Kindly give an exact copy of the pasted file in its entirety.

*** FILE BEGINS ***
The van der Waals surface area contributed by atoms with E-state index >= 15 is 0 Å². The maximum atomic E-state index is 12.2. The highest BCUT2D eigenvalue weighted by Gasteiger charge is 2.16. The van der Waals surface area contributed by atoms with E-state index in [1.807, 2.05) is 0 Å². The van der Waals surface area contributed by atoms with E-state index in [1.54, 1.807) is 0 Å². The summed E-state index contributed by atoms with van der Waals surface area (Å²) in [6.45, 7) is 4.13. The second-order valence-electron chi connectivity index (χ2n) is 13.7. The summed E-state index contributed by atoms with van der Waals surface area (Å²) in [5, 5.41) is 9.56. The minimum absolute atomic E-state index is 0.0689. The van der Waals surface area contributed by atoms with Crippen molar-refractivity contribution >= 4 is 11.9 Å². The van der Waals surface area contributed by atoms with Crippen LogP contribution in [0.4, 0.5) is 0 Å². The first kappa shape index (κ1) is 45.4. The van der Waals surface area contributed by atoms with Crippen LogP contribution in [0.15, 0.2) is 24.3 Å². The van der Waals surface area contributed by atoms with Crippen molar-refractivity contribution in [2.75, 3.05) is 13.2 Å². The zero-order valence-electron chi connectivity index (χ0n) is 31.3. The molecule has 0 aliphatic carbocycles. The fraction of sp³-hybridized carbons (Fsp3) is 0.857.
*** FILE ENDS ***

The van der Waals surface area contributed by atoms with E-state index >= 15 is 0 Å². The maximum atomic E-state index is 12.2. The highest BCUT2D eigenvalue weighted by Gasteiger charge is 2.16. The van der Waals surface area contributed by atoms with E-state index in [1.807, 2.05) is 0 Å². The van der Waals surface area contributed by atoms with E-state index in [1.54, 1.807) is 0 Å². The summed E-state index contributed by atoms with van der Waals surface area (Å²) in [6.45, 7) is 4.13. The second-order valence-electron chi connectivity index (χ2n) is 13.7. The summed E-state index contributed by atoms with van der Waals surface area (Å²) in [5, 5.41) is 9.56. The minimum absolute atomic E-state index is 0.0689. The van der Waals surface area contributed by atoms with Crippen molar-refractivity contribution >= 4 is 11.9 Å². The van der Waals surface area contributed by atoms with Crippen LogP contribution in [0.4, 0.5) is 0 Å². The first kappa shape index (κ1) is 45.4. The van der Waals surface area contributed by atoms with Crippen LogP contribution in [0.15, 0.2) is 24.3 Å². The van der Waals surface area contributed by atoms with Crippen molar-refractivity contribution in [2.75, 3.05) is 13.2 Å². The zero-order valence-electron chi connectivity index (χ0n) is 31.3. The molecule has 0 aliphatic carbocycles. The fraction of sp³-hybridized carbons (Fsp3) is 0.857.